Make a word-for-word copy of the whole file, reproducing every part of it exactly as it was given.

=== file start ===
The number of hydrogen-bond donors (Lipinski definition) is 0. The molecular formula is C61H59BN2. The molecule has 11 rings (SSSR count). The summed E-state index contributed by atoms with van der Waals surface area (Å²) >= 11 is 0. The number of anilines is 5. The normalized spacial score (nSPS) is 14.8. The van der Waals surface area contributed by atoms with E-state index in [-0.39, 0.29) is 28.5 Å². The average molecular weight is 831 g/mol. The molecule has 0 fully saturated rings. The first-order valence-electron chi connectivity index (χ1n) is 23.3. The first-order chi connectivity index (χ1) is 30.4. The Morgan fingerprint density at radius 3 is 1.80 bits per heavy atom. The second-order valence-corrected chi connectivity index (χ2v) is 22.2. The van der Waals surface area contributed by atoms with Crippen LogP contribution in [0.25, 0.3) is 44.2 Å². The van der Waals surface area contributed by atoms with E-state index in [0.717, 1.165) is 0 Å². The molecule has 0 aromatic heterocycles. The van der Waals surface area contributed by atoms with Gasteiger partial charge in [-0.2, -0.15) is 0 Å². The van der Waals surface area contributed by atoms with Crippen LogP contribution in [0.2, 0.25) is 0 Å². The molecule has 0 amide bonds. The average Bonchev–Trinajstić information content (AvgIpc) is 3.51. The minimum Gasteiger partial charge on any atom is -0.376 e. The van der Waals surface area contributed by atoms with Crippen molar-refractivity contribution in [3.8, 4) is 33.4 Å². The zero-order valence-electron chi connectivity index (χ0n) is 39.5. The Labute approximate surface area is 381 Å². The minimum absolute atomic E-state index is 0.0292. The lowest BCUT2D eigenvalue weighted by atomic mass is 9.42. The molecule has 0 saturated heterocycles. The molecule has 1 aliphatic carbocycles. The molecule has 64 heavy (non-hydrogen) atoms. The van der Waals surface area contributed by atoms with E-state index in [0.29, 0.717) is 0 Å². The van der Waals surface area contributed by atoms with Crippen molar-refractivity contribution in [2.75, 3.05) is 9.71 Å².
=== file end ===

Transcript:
The number of hydrogen-bond donors (Lipinski definition) is 0. The molecular formula is C61H59BN2. The molecule has 11 rings (SSSR count). The summed E-state index contributed by atoms with van der Waals surface area (Å²) >= 11 is 0. The number of anilines is 5. The normalized spacial score (nSPS) is 14.8. The van der Waals surface area contributed by atoms with E-state index in [-0.39, 0.29) is 28.5 Å². The average molecular weight is 831 g/mol. The molecule has 0 fully saturated rings. The first-order valence-electron chi connectivity index (χ1n) is 23.3. The first-order chi connectivity index (χ1) is 30.4. The Morgan fingerprint density at radius 3 is 1.80 bits per heavy atom. The second-order valence-corrected chi connectivity index (χ2v) is 22.2. The van der Waals surface area contributed by atoms with Crippen LogP contribution in [0.25, 0.3) is 44.2 Å². The van der Waals surface area contributed by atoms with E-state index in [0.717, 1.165) is 0 Å². The molecule has 0 aromatic heterocycles. The van der Waals surface area contributed by atoms with Gasteiger partial charge in [-0.2, -0.15) is 0 Å². The van der Waals surface area contributed by atoms with Crippen LogP contribution in [0.2, 0.25) is 0 Å². The molecule has 0 amide bonds. The average Bonchev–Trinajstić information content (AvgIpc) is 3.51. The minimum Gasteiger partial charge on any atom is -0.376 e. The van der Waals surface area contributed by atoms with Crippen molar-refractivity contribution in [3.8, 4) is 33.4 Å². The zero-order valence-electron chi connectivity index (χ0n) is 39.5. The Labute approximate surface area is 381 Å². The minimum absolute atomic E-state index is 0.0292. The lowest BCUT2D eigenvalue weighted by atomic mass is 9.42. The molecule has 0 saturated heterocycles. The molecule has 1 aliphatic carbocycles. The molecule has 64 heavy (non-hydrogen) atoms. The van der Waals surface area contributed by atoms with E-state index in [0.29, 0.717) is 0 Å². The van der Waals surface area contributed by atoms with Crippen molar-refractivity contribution in [2.75, 3.05) is 9.71 Å².